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Tuesday, March 15, 2005



Isles net
pro hoops
franchise

The American Basketball
Association adds Hawaii
to its roster

Fresh off the failure of the Hawaiian Islanders indoor football team, a local group plans on giving professional basketball a try in Hawaii.

American Basketball Association founder and Chief Executive Officer Joe Newman announced yesterday that Hawaii has been granted a franchise in the basketball league, bringing the number of teams to 70.

The ownership group is headed by former Olympic bronze medalist Orrys Williams, an aerospace engineer who owns a sports marketing company and has done extensive work in finding local athletes professional jobs overseas.

"We are going to do the real thing," Williams said. "We have a whole state to work with. Other guys (in the league) only have a city. If we approach it the right way, we are going to make sure Hawaii is back on the map."

The Hawaiian Islanders professional football team folded last year after three seasons.

Williams says he already has scouts on the mainland and will fill out his squad from the talent in summer leagues in California. He says he plans to hire a local coach and promises to have at least three local players on the roster at all times.

Williams says a local player like Ikaika Alama-Francis, a Star-Bulletin All-State first-teamer at Kalaheo, is just what he is looking for. The 6-6 Alama-Francis walked on at the University of Hawaii but after one year switched to football, where he has seen action at defensive end.

"So many of these Hawaiian kids never get a chance," Williams said. "They will have tremendous competition but this can be their opportunity."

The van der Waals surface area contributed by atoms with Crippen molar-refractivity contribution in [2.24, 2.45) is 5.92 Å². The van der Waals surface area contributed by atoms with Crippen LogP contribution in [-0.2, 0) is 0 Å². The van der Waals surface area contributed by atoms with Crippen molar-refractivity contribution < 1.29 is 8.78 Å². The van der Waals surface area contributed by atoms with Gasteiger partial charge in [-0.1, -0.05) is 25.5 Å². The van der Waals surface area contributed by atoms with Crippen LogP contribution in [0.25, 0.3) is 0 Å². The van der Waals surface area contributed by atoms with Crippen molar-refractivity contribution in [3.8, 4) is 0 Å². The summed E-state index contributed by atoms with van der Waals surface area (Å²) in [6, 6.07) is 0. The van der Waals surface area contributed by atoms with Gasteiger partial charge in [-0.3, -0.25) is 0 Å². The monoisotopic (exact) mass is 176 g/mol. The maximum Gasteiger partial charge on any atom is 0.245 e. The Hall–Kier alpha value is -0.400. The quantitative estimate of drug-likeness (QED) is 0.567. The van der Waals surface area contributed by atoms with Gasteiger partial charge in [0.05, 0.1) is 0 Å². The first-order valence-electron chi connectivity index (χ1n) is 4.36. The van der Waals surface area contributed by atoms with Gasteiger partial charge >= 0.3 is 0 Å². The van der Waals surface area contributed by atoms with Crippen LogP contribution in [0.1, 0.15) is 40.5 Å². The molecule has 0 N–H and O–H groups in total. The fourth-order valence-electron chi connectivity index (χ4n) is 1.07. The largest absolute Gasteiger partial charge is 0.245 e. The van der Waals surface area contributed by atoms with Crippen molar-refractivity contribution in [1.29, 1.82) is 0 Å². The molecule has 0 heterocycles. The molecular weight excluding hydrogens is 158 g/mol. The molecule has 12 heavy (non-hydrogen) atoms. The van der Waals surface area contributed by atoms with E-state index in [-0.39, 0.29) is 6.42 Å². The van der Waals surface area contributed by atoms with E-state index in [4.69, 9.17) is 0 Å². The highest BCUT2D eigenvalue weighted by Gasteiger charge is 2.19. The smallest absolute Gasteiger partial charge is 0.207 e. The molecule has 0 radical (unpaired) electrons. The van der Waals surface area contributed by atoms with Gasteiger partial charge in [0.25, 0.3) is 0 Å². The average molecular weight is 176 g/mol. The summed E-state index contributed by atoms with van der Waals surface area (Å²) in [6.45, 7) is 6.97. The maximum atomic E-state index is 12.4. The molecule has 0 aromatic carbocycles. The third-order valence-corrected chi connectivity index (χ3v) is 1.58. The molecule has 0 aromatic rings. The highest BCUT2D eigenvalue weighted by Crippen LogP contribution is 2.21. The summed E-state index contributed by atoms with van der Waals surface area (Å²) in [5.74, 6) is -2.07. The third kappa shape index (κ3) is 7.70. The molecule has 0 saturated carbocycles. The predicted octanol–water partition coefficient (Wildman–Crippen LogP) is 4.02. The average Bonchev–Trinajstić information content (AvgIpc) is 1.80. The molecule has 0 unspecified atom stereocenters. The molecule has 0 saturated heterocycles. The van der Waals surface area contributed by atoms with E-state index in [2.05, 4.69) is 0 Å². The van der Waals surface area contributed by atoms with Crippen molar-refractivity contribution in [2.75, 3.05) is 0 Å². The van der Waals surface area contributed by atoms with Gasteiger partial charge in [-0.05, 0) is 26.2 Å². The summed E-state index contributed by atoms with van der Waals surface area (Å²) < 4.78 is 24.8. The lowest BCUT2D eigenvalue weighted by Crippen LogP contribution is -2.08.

Williams says he has been in negotiations with the Blaisdell Arena for 18 to 20 home dates and will look to local airlines and hotels for help in travel and hosting visiting teams, as well as television and radio stations to get his product on the air.

Williams plans to call a press conference in April. The ABA is in the midst of its playoffs but had the Utah Snowbears pull out of the tournament because of what owner/coach Ike Austin called "the players' best interests."

The 4-year-old ABA is not affiliated with the NBA or the old ABA, which competed against the NBA from 1967-76. The league is made up mostly of former NBA players and those hoping to impress NBA scouts.

Local players such as Alexus Foyle and Yuta Tabuse of Brigham Young University-Hawaii and Rashad Davis of Hawaii Pacific University are currently in the league, along with former NBA players Cedric Ceballos and Dennis Rodman. The next ABA season begins in November.

Cities that added ABA teams last year include Boston; Charlotte, N.C.; Cincinnati; Detroit; Gwinnett, Ga.; Hershey, Pa.; Jacksonville, Fla.; Little Rock, Ark.; Louisville, Ky.; Mahwah, N.J.; Minot, N.D.; Nashville, Tenn.; Pensacola, Fla.; Pittsburgh; Portland, Ore.; Reno, Nev.; and Vancouver, British Columbia.

Already in the league were teams from Long Beach and Fresno, Calif.; Las Vegas; Philadelphia; Kansas City, Mo.; and Juarez and Tijuana, Mexico.


The Associated Press contributed to this report.

American Basketball Association
www.abalive.com/



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